Summer Dreams

Image05No plans for me to star in Grease this summer, or to date Olivia Newton John.

But I do have plans. First, I’m teaching a filmmaking intensive at the NYS3 School, a (very) well-regarded acting and performance facility here in Asheville, North Carolina. Should be lots of fun. Sign up here if you want. You’ll learn something, I promise.

And … I’m also writing my second novel, called “In The Dark All Cats Are Grey.” This is a story that’s been floating around in my head for awhile, and it’s just time to finally get it down. About a small town kid in the early 1900’s who’s recruited into a shadowy occultist organization, it’s a little like “My Antonia” filtered through the darkest Stephen King. Or if Harry Potter were written by Nic Pizzolato. Tons of research, lots of cool stuff to learn, it’s a longer story but a worthy one. I’m very excited.

That’s my plans. What are yours?

More Press for American Breakdown

In the midst of our Kickstarter campaign for American Breakdown, more articles and press are making their way onto the Interwebs.

Asheville’s influential blog, Ashvegas, has a nice little press release here, and Mentorless.com asked me to write about my tips for no-budget filmmaking. You can find that article here.

And as always, please take a look at the Kickstarter for American Breakdown, and if you can, contribute!

Kickstanding — I mean, Kickstarting

We’re live on Kickstarter! We’ve raised a little money. Not that much, but a little! Go here to check out American Breakdown on Kickstarter. And remember, in the world of finance, nothing matters but cold hard cash. Please support indie film!

American Breakdown on Kickstarter.

The Black Curtain has risen

Last year, I went on an epic, several-day journey with Ben Lovett and his cohorts in filmmaking adventures. I directed the fifth video in his series of collaborations with various directors.

So take a gander at Black Curtain here.

Black Curtain from Harrow Beauty Motion Pictures on Vimeo.

You can find an in-depth look at our process here.

Rods & Cones

Sometimes creative projects crop up out of nowhere. Steven Soderbergh recently said his action movie Haywire came about because he was fired off Moneyball, and suddenly found himself with nothing to do. Well, I wasn’t fired off anything (as a matter of fact, I seem to have a pretty cool project coming up this summer), but a wintertime creative endeavor did indeed spring out of nowhere for me.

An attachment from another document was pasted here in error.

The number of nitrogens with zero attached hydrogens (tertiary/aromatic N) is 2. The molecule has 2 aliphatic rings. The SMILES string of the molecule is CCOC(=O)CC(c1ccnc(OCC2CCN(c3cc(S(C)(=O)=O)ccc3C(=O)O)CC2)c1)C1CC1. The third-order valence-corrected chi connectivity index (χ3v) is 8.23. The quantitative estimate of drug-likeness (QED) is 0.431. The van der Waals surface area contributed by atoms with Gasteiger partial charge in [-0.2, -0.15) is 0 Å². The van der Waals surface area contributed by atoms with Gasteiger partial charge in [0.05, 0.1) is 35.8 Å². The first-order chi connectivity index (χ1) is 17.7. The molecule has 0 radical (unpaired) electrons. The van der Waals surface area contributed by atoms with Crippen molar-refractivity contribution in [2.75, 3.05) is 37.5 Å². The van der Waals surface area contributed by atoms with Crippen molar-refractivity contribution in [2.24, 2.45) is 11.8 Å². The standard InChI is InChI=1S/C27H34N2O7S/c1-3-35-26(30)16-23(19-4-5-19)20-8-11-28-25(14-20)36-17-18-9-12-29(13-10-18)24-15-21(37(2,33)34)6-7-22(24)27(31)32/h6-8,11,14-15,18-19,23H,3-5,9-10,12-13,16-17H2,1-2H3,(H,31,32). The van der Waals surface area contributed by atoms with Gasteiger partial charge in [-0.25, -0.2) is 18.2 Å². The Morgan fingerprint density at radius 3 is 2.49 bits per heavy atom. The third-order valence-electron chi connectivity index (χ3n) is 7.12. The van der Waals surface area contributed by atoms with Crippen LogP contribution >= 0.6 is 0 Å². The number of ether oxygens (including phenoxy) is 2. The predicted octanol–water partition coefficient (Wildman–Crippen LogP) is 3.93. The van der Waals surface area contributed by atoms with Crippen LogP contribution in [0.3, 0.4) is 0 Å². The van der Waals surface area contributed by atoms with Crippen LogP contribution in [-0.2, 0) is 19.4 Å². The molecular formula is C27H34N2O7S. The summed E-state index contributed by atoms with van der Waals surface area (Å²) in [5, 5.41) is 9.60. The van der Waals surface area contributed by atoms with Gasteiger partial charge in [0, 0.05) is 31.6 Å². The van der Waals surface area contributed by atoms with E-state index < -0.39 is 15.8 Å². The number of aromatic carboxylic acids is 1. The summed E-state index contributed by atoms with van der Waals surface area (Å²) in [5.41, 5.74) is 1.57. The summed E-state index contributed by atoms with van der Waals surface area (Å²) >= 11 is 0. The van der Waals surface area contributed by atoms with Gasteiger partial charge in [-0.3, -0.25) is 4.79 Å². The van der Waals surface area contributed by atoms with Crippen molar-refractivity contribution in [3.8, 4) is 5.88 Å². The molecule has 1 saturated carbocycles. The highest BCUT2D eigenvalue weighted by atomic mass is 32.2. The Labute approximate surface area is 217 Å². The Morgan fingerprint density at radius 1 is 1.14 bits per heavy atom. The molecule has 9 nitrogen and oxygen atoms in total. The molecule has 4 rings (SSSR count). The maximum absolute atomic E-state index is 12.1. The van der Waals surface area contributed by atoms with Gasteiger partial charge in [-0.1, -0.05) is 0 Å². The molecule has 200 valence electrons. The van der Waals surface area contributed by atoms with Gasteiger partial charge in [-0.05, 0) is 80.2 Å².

It’s a feature film called Rods & Cones, after the mechanism of the eye, and is a collaboration with one of North Carolina’s best (and busiest) actors, Rebecca Morris. I’ve been wanting to work with Rebecca for eons (she had a supporting part in a short film I directed a couple years ago) but this is our first chance to work together as a creative team. The movie’s about a recently-divorced woman who reconnects with her very odd brother in wild, woolly Western North Carolina. She learns he’s embroiled in some significant and nasty trouble, and in the process of helping him she discovers a bit about herself, as well. It’s a bit like Nancy Drew crossed with Terrence Malick.

The fun thing for me is that the crew is very minimal: I’m the co-writer, the camera op, DP and director. Production designer extraordinaire Shane Meador, among others, will be there as well. So much time on a film set is spent explaining ideas to people — and sometime re-explaining — that it felt good to set out to do much of this stuff myself. In my day job running Harrow Beauty Motion Pictures, I’ve gotten very good at being what we call a ‘one man band,’ and so Rods & Cones is an experiment to see how fast we can move when there’s no team to whom I need to explain. Much like the brilliant French New Wave filmmaker Eric Rohmer, who in his later films eventually pared down from a full crew to just a camera and an audio guy, we’ll just … get to work.

When you take this sort of pared-back approach to filmmaking, certain rules apply: rather than create a space, you look for a location that really is what you’re looking for. In this manner, locations rise to the level of production design — rivers, cabins, train bridges, horse farms and small towns that seem to exist outside of time. The story should be modern-day, however, so there are no costumes or period cars. And the drama is better served when it’s less about external issues, and more about personal discovery.